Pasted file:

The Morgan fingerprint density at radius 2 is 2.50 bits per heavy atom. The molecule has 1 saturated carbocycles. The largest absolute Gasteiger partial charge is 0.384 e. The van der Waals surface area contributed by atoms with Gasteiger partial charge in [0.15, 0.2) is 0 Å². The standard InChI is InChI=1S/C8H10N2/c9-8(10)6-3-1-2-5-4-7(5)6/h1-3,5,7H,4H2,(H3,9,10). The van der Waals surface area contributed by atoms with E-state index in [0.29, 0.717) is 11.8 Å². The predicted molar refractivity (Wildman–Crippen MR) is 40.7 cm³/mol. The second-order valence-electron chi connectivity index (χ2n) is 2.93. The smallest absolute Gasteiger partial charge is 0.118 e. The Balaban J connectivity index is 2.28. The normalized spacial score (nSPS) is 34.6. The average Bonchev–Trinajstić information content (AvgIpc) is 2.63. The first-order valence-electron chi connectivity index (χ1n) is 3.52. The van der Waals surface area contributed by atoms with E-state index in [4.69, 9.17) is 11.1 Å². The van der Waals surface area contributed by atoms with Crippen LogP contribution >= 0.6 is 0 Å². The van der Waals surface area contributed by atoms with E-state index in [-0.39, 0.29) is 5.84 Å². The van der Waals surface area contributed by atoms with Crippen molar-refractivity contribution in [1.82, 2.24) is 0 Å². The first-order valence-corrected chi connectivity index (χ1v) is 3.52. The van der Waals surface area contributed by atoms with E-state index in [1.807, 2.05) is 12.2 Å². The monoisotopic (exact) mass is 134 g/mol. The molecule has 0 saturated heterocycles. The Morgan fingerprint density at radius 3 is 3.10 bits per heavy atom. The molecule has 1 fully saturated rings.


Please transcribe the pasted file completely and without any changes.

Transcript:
The Morgan fingerprint density at radius 2 is 2.50 bits per heavy atom. The molecule has 1 saturated carbocycles. The largest absolute Gasteiger partial charge is 0.384 e. The van der Waals surface area contributed by atoms with Gasteiger partial charge in [0.15, 0.2) is 0 Å². The standard InChI is InChI=1S/C8H10N2/c9-8(10)6-3-1-2-5-4-7(5)6/h1-3,5,7H,4H2,(H3,9,10). The van der Waals surface area contributed by atoms with E-state index in [0.29, 0.717) is 11.8 Å². The predicted molar refractivity (Wildman–Crippen MR) is 40.7 cm³/mol. The second-order valence-electron chi connectivity index (χ2n) is 2.93. The smallest absolute Gasteiger partial charge is 0.118 e. The Balaban J connectivity index is 2.28. The normalized spacial score (nSPS) is 34.6. The average Bonchev–Trinajstić information content (AvgIpc) is 2.63. The first-order valence-electron chi connectivity index (χ1n) is 3.52. The van der Waals surface area contributed by atoms with E-state index in [4.69, 9.17) is 11.1 Å². The van der Waals surface area contributed by atoms with Crippen LogP contribution >= 0.6 is 0 Å². The van der Waals surface area contributed by atoms with E-state index in [-0.39, 0.29) is 5.84 Å². The van der Waals surface area contributed by atoms with Crippen molar-refractivity contribution in [1.82, 2.24) is 0 Å². The first-order valence-corrected chi connectivity index (χ1v) is 3.52. The van der Waals surface area contributed by atoms with E-state index in [1.807, 2.05) is 12.2 Å². The monoisotopic (exact) mass is 134 g/mol. The molecule has 0 saturated heterocycles. The Morgan fingerprint density at radius 3 is 3.10 bits per heavy atom. The molecule has 1 fully saturated rings.